I must admit that I am drawn to books with the word children in the title. Actually I approach these titles with both interest and suspicion. Two questions guide my evaluation. First, which genre does this book represent? Is it a how-to book for children’s ministry or a reflective work that will generate new thinking about the foundation and practice of ministry with children? The second question helps me to determine how my own thinking will be disturbed by the book: What sources have contributed to the shape and form of the author’s argument?
Welcoming Children is the latest in a growing body of literature on children, faith, families and congregations. Writing from her perspective as a practical feminist theologian, Joyce Ann Mercer aimed to start small in this volume, but the task she set before herself is enormous:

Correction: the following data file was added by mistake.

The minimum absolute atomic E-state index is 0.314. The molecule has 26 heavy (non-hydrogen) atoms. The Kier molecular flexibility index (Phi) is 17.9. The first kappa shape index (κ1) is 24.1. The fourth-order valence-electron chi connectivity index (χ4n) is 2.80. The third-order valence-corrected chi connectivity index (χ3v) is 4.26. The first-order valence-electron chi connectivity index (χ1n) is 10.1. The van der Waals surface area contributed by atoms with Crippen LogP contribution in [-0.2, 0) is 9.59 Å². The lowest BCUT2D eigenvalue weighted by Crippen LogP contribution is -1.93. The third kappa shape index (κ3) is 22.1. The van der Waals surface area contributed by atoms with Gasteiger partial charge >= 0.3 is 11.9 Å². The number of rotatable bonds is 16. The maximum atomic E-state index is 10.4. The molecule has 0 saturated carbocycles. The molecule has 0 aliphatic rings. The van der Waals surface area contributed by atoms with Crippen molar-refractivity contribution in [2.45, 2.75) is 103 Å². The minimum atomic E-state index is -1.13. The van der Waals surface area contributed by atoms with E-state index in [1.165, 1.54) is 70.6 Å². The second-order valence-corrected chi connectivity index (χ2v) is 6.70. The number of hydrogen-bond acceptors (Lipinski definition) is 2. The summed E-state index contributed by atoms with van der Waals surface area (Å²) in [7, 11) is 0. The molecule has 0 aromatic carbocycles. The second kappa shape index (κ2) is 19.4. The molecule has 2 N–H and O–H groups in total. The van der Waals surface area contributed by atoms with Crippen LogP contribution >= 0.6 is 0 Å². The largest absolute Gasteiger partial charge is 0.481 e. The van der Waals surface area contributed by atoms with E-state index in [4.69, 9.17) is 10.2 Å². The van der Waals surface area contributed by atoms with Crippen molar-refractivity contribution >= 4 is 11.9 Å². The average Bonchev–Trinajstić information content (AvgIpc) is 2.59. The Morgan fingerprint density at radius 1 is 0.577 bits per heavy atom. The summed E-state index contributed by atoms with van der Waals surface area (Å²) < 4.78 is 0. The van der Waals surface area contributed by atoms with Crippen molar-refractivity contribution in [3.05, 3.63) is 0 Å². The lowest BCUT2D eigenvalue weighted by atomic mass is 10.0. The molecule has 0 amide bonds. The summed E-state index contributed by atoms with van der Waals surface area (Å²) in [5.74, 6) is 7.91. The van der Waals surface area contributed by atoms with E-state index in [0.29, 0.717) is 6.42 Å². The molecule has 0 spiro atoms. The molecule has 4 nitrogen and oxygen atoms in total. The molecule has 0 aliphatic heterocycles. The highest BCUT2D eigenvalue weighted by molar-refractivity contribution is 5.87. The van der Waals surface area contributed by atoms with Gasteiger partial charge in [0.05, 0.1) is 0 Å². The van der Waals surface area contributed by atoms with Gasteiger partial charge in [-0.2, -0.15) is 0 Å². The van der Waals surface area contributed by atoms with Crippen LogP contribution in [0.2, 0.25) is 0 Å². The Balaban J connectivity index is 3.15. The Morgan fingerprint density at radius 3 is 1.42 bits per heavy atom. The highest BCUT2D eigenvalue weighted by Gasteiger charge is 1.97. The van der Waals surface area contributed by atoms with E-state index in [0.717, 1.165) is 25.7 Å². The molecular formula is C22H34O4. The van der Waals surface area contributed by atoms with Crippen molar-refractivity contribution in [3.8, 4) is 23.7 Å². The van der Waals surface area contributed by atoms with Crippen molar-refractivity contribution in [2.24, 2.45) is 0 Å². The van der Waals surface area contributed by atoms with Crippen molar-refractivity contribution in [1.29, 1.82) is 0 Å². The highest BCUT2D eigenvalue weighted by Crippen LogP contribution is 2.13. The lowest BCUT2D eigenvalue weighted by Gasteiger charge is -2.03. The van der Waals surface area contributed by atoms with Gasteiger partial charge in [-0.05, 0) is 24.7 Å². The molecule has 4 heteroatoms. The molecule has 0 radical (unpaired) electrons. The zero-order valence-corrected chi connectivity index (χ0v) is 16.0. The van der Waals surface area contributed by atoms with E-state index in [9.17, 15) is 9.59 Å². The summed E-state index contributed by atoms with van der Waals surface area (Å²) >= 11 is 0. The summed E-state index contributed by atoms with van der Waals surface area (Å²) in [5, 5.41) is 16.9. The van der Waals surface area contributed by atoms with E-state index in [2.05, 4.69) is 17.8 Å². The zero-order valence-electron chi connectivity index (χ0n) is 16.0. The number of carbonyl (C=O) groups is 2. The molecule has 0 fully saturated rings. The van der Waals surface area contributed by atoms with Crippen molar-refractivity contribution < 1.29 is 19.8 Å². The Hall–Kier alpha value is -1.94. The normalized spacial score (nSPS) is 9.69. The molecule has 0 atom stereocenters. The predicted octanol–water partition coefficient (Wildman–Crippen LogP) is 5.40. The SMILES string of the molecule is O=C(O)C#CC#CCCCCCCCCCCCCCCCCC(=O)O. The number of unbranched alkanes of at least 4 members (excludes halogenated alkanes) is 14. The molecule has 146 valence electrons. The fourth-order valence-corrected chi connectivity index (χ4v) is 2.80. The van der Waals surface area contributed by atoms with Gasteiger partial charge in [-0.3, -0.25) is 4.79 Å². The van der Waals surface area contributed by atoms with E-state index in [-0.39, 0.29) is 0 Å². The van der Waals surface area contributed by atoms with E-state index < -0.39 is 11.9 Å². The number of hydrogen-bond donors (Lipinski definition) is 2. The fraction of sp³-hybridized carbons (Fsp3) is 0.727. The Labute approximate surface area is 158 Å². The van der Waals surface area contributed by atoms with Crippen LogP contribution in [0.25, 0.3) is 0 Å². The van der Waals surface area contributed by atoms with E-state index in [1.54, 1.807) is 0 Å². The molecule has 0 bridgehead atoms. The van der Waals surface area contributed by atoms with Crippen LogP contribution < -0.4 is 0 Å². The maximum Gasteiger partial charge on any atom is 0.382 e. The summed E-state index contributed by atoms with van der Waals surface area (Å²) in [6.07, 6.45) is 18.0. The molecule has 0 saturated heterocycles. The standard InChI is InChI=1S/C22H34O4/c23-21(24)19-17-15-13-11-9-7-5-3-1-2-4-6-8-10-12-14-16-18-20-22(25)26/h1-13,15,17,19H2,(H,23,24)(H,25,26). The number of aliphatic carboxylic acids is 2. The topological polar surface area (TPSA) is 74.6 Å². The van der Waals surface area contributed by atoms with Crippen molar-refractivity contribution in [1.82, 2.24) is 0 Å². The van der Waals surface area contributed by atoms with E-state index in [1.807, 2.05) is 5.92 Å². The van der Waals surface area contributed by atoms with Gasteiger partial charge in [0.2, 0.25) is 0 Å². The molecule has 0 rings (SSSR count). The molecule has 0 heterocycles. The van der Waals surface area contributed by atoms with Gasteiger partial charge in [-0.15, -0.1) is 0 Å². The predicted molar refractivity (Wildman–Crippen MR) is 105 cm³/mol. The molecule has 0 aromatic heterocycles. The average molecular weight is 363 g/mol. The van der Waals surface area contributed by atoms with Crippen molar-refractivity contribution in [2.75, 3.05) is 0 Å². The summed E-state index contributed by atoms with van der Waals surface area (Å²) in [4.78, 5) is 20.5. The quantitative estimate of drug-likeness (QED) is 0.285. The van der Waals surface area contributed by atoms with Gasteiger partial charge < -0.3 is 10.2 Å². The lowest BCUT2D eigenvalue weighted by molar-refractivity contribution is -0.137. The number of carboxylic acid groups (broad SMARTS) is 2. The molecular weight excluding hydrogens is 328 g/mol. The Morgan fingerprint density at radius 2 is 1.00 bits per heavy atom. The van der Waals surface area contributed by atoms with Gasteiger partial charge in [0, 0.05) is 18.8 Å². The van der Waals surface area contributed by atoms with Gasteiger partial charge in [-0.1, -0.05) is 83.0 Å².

A. M. Stroud III, a former prosecutor in Louisiana, expresses regret for the role he played in sending Glenn Ford to death row in 1984. “I was 33 years old. I was arrogant, judgmental, narcissistic and very full of myself. I was not as interested in justice as I was in winning.” Stroud says he presented dubious evidence from a forensic pathologist, precluded black jurors from the trial (Ford, since exonerated, is black), and ignored the fact that the appointed defense attorney had never before tried a criminal or capital case. “I . . . hope that providence will have more mercy for me than I showed Glenn Ford,” Stroud said in a letter to the editor of the Times of Shreveport. “But, I’m also sobered by the realization that I certainly am not deserving of it” (ABA Journal, March 25).